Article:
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That is why I mentioned using a 1 gallon for a vacuum reservoir in addition to to the one that is built to protect the pump. Sanitize it and the lines - this way you will have a larger reserve of vacuum to help remove any CO2 without having the pump run continuously. If any foam is created it goes into the 1 gallon container and you pour it back into your carboy.
 

vacuumpumpman

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Also, if the vacuum isn't enough to get the gas to release by itself, whip the wine some first. That will help prepare the gas for releasing under a vacuum. I don't know why that works but it helps. Or slosh the carboy while it is under the vacuum.
This works well also - or you can put a marble in the bottom of the carboy. I personally did not feel comfortable rocking a glass carboy under vacuum - I found that vacuum racking with the splash racking cane seemed to work the best and definitely the safest way also.
 

NorCal

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Racked 1/2 off into my mini carboy. The 1/2 empty will come into the house with the head space eliminator on there. I gave it a few shakes after it was evacuated and it was a CO2 festival.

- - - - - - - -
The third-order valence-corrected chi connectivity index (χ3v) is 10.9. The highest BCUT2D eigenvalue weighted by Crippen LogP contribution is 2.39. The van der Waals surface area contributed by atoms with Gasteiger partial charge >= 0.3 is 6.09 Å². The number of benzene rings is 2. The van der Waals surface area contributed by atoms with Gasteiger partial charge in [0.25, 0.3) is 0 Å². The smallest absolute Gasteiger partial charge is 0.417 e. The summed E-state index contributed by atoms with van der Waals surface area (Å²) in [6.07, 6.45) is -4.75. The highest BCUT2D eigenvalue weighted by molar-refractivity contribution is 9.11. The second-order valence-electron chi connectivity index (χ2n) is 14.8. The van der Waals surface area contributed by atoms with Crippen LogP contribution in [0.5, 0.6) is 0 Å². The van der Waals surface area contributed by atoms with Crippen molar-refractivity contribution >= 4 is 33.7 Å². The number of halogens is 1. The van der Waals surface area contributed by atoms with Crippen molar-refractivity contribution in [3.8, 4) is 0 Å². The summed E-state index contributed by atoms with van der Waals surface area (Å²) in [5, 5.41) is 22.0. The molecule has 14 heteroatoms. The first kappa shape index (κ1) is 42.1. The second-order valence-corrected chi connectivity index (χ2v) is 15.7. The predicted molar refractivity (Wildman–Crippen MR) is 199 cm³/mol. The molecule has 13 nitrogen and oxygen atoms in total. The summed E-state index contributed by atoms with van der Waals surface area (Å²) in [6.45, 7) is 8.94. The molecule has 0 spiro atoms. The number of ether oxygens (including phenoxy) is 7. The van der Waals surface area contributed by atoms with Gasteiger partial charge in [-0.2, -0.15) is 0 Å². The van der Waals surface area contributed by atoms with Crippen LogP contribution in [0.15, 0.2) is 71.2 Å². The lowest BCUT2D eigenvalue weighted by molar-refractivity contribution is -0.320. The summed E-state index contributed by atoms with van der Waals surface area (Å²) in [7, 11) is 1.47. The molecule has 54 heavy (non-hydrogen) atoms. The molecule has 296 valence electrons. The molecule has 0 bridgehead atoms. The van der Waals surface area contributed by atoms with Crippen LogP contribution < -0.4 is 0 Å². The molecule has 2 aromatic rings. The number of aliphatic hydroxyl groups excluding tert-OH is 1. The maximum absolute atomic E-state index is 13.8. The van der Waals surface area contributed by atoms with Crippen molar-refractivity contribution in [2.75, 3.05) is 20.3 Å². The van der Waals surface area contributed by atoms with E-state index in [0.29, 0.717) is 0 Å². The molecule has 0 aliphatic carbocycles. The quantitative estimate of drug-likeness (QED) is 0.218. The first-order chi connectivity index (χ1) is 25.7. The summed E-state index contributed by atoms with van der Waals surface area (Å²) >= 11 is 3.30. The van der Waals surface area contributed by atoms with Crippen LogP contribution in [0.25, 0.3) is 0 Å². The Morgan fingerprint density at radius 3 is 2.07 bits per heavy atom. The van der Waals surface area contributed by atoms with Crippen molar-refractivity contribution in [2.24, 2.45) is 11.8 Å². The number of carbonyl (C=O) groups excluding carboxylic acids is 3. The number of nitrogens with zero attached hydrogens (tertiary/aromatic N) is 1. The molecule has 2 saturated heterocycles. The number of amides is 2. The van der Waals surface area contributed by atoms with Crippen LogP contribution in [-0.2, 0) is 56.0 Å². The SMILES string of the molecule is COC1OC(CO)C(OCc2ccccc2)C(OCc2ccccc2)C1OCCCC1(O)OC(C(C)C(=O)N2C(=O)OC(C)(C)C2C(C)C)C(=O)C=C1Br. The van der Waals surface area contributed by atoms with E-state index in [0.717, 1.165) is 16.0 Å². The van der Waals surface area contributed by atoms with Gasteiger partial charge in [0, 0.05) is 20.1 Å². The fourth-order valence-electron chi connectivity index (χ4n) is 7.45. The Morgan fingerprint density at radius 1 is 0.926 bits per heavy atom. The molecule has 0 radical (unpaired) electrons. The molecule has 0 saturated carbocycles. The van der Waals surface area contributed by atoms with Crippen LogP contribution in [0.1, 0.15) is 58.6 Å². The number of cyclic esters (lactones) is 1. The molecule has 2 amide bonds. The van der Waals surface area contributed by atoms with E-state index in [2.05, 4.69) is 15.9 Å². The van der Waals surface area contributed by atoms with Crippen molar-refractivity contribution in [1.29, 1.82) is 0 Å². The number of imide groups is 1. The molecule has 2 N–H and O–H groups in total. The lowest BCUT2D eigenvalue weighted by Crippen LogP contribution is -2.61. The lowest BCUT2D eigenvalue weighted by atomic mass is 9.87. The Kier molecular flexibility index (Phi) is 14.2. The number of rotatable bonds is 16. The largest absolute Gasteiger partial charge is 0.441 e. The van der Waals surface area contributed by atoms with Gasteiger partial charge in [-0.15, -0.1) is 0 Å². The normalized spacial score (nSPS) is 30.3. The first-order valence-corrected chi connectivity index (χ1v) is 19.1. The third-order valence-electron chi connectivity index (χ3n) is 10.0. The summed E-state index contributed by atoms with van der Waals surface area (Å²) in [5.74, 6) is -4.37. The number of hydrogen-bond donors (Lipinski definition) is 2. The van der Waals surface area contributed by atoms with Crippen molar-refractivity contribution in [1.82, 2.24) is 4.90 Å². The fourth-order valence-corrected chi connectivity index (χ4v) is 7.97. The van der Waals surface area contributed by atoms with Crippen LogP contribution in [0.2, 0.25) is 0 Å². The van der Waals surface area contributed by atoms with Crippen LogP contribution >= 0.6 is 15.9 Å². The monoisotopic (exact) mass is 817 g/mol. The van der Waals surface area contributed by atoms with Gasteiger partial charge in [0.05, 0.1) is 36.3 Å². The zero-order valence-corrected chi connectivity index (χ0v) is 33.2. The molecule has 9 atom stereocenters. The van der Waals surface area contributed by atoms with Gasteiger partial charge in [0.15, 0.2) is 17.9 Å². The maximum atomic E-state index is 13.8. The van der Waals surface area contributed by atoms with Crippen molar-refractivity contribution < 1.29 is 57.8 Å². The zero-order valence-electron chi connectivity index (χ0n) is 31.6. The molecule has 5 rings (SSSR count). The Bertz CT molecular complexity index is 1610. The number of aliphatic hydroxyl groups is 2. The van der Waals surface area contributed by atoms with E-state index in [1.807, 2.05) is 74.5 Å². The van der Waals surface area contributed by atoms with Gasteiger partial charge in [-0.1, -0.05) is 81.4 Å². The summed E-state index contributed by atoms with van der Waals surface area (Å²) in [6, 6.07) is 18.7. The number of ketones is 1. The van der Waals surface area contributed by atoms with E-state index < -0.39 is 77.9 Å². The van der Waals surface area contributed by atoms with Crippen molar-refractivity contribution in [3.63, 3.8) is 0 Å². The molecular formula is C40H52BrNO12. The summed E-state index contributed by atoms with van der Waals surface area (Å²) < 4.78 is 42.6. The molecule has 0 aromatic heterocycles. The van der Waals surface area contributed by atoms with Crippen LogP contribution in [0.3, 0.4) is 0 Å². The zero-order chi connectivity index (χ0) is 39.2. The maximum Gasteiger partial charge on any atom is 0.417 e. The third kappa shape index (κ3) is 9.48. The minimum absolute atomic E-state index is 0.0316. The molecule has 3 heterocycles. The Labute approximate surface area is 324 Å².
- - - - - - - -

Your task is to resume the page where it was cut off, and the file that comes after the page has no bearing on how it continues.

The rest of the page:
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Racked 1/2 off into my mini carboy. The 1/2 empty will come into the house with the head space eliminator on there. I gave it a few shakes after it was evacuated and it was a CO2 festival.
I am so glad that it worked for you - I have to be cautious when I tell people to rock the carboy while under vacuum. I picture the carboy being on an unfinished concrete floor - but I see you are on wood - that's all good !
 

sour_grapes

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Or slosh the carboy while it is under the vacuum.
This is what I do. I fill a carboy 1/2-way, pull a vacuum, and then slosh and rock. (I put the glass carboy on a towel to soften the rocking of the carboy against the floor.) It outgases like crazy!

Note that it is easy to go too far this way. Because the wine continues to bubble for about as long as you do this, I formerly would degas for too long. I made some pretty flat wine this way. It was only later that I realized that, when there is a fairly deep vacuum, a small amount of gas makes a big bubble. That is, I assumed there was still plenty of CO2 in there, based on the bubbling I saw, but each bubble contained only very little gas (because the pressure was low). For a white, you want a little residual CO2.